"The World's" Aaron Schachter takes a look at how the terrorist attacks in Mumbai could raise tensions between India and Pakistan.
When terror attacks occur in India, often fingers are pointed in one direction: West, toward neighboring Pakistan. The countries have fought three wars since their independence from British colonial rule in 1947 -- two of them involved Kashmir. Nascent peace talks between the mostly Hindu India, and its Muslim neighbor were derailed in 2004. New Delhi blamed Islamabad for the bombing of India's embassy in Kabul, Afghanistan.
Indian Prime Minister Manmohan Singh accused outside forces of laying siege to India's financial capital. Singh said there will be a cost for India's neighbors if they don't take steps to stop their territory from being used to launch terror attacks on India.
Analysts say despite the Indian Prime Minister's words, this time relations between the two countries could survive the carnage in Mumbai.
A former Pakistani diplomat says the long-standing enmity between India and Pakistan has been waning over the past few years, thanks to a series of confidence-building measures, what he calls CBMs: "The CBMs have brought about a degree of cordiality between the two countries; they have strengthened the peace lobbies; and they have convinced both countries on the need to continue pushing the normalization process."
Recently, Pakistan's Foreign Minister, Shah Mehmood Qureshi, condemned to attacks, and warned against jumping to conclusions about who orchestrated them: "I've come to build bridges. I've come to say that we have to develop a better understanding. Let's not jump to conclusions. Let's not go in for knee-jerk reactions. We are living through terrorism on a daily basis. We've had a similar incident in Islamabad -- the Marriott was attacked. Extremism and terrorism is a common enemy, and we have to pool in our resources."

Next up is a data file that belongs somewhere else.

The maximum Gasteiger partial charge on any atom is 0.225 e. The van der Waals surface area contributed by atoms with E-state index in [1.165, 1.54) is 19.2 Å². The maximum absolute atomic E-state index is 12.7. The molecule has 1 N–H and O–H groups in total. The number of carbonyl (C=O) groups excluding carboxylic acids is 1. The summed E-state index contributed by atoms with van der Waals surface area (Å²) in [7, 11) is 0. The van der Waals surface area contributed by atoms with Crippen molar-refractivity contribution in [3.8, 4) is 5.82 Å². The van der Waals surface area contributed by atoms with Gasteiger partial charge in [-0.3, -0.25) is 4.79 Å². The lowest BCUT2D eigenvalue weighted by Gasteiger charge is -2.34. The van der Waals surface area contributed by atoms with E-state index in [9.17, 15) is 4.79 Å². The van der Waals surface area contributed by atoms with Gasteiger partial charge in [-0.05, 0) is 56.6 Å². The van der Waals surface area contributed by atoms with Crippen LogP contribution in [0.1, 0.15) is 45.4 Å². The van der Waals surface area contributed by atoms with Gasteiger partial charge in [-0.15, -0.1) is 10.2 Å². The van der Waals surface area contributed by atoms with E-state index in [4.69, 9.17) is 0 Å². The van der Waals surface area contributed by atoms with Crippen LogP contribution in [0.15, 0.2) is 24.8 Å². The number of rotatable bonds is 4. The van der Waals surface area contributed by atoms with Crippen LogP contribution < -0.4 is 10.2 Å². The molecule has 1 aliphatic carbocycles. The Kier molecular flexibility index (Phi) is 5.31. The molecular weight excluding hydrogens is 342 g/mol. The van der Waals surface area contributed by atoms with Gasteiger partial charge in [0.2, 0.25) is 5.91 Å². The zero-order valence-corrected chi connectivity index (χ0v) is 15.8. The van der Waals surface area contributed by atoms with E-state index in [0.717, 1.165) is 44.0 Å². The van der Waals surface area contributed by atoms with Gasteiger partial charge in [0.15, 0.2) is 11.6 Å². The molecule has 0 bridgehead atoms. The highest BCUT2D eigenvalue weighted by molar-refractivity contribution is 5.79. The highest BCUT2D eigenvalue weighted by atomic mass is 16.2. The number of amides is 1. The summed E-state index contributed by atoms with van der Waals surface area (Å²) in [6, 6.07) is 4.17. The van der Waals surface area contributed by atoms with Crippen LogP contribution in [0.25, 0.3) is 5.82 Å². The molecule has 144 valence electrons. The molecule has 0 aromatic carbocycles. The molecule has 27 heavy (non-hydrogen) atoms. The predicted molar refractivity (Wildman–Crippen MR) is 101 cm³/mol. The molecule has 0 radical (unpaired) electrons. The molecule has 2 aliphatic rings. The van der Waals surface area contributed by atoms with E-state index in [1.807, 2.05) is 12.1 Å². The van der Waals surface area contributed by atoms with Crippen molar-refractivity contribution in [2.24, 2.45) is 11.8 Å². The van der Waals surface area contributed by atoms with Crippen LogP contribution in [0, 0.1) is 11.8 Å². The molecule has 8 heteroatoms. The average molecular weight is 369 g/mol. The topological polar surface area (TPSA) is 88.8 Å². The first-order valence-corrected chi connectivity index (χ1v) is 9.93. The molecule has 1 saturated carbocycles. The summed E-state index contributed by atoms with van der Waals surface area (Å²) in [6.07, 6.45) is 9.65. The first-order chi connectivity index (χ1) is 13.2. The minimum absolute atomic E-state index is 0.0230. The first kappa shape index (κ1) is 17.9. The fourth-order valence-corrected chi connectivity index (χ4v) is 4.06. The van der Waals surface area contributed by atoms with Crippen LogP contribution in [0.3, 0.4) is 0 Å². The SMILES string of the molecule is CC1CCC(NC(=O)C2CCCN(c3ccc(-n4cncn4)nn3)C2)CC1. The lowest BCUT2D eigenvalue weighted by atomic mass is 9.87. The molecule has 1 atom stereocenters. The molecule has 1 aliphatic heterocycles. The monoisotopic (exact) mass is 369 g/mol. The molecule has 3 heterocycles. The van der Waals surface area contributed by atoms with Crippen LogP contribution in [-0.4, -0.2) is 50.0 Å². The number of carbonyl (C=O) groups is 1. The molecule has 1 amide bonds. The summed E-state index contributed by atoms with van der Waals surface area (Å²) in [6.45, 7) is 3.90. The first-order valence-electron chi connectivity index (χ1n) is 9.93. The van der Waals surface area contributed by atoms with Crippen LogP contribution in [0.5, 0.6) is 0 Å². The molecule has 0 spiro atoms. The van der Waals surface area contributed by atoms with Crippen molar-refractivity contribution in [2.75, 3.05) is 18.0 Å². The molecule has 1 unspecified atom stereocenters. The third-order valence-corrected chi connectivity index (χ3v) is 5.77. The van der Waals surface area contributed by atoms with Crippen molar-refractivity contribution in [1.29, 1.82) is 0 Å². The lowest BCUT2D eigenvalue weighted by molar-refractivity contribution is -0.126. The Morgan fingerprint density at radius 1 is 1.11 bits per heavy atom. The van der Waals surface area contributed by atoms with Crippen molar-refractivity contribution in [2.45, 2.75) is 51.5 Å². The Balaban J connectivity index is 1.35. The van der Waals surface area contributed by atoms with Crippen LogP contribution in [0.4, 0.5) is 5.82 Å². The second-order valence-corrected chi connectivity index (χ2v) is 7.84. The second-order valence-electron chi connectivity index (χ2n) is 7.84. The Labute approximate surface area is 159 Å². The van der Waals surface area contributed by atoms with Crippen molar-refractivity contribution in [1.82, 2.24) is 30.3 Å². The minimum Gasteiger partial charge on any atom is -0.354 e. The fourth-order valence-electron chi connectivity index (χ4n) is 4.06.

The coordination and training that went into the assaults on multiple targets in Mumbai suggested that they were perpetrated by a well-trained and well-funded group. And most likely, says Alex Neil, a group that has agents based in Mumbai or elsewhere in India.
Neil is head of the Asia Security Program at London's Royal United Services Institute, a defense and security think-tank: "I suspect that these attacks [were] ... more an internal dynamic, in other words, Muslim resentment within India towards the much larger Hindu population, and the suggestion that Muslims inside India have become sort of a second-class citizen."
Neil says the next two days will be key, as investigators identify the terrorists captured or killed: "If it turns out that they are Pakistani who have infiltrated into the Indian mainland, or if it turns out that they are Kashmiri, then that will obviously derail the Indi-Pak peace process, because the automatic sentiment in Delhi will be this has been with the collusion of, one way or another, the Pakistani authorities."
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